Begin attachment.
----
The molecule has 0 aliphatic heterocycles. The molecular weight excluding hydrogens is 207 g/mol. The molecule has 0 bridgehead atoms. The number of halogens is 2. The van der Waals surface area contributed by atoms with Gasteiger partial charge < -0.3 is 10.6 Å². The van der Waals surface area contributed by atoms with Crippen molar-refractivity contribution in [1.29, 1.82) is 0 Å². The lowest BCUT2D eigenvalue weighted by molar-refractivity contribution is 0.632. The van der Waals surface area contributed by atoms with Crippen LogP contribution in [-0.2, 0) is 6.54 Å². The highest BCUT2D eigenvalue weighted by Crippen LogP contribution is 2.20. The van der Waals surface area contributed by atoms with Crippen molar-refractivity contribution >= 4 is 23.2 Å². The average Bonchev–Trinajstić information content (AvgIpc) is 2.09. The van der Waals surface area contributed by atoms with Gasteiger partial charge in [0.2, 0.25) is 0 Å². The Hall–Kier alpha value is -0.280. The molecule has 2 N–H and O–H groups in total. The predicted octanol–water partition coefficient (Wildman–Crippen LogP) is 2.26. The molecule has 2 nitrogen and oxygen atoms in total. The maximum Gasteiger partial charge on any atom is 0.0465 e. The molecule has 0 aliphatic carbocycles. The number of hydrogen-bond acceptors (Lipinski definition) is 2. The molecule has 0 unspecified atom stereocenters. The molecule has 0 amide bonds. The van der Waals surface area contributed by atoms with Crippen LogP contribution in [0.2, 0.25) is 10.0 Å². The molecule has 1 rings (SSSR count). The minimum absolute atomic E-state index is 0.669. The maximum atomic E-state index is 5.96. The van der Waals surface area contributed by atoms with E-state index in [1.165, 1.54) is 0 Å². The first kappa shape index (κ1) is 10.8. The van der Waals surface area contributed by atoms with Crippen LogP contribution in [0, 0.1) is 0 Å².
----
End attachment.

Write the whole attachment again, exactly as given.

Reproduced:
The molecule has 0 aliphatic heterocycles. The molecular weight excluding hydrogens is 207 g/mol. The molecule has 0 bridgehead atoms. The number of halogens is 2. The van der Waals surface area contributed by atoms with Gasteiger partial charge < -0.3 is 10.6 Å². The van der Waals surface area contributed by atoms with Crippen molar-refractivity contribution in [1.29, 1.82) is 0 Å². The lowest BCUT2D eigenvalue weighted by molar-refractivity contribution is 0.632. The van der Waals surface area contributed by atoms with Crippen LogP contribution in [-0.2, 0) is 6.54 Å². The highest BCUT2D eigenvalue weighted by Crippen LogP contribution is 2.20. The van der Waals surface area contributed by atoms with Crippen molar-refractivity contribution >= 4 is 23.2 Å². The average Bonchev–Trinajstić information content (AvgIpc) is 2.09. The van der Waals surface area contributed by atoms with Gasteiger partial charge in [0.2, 0.25) is 0 Å². The Hall–Kier alpha value is -0.280. The molecule has 2 N–H and O–H groups in total. The predicted octanol–water partition coefficient (Wildman–Crippen LogP) is 2.26. The molecule has 2 nitrogen and oxygen atoms in total. The maximum Gasteiger partial charge on any atom is 0.0465 e. The molecule has 0 aliphatic carbocycles. The number of hydrogen-bond acceptors (Lipinski definition) is 2. The molecule has 0 unspecified atom stereocenters. The molecule has 0 amide bonds. The van der Waals surface area contributed by atoms with Crippen LogP contribution in [0.2, 0.25) is 10.0 Å². The molecule has 1 rings (SSSR count). The minimum absolute atomic E-state index is 0.669. The maximum atomic E-state index is 5.96. The van der Waals surface area contributed by atoms with E-state index in [1.165, 1.54) is 0 Å². The first kappa shape index (κ1) is 10.8. The van der Waals surface area contributed by atoms with Crippen LogP contribution in [0, 0.1) is 0 Å².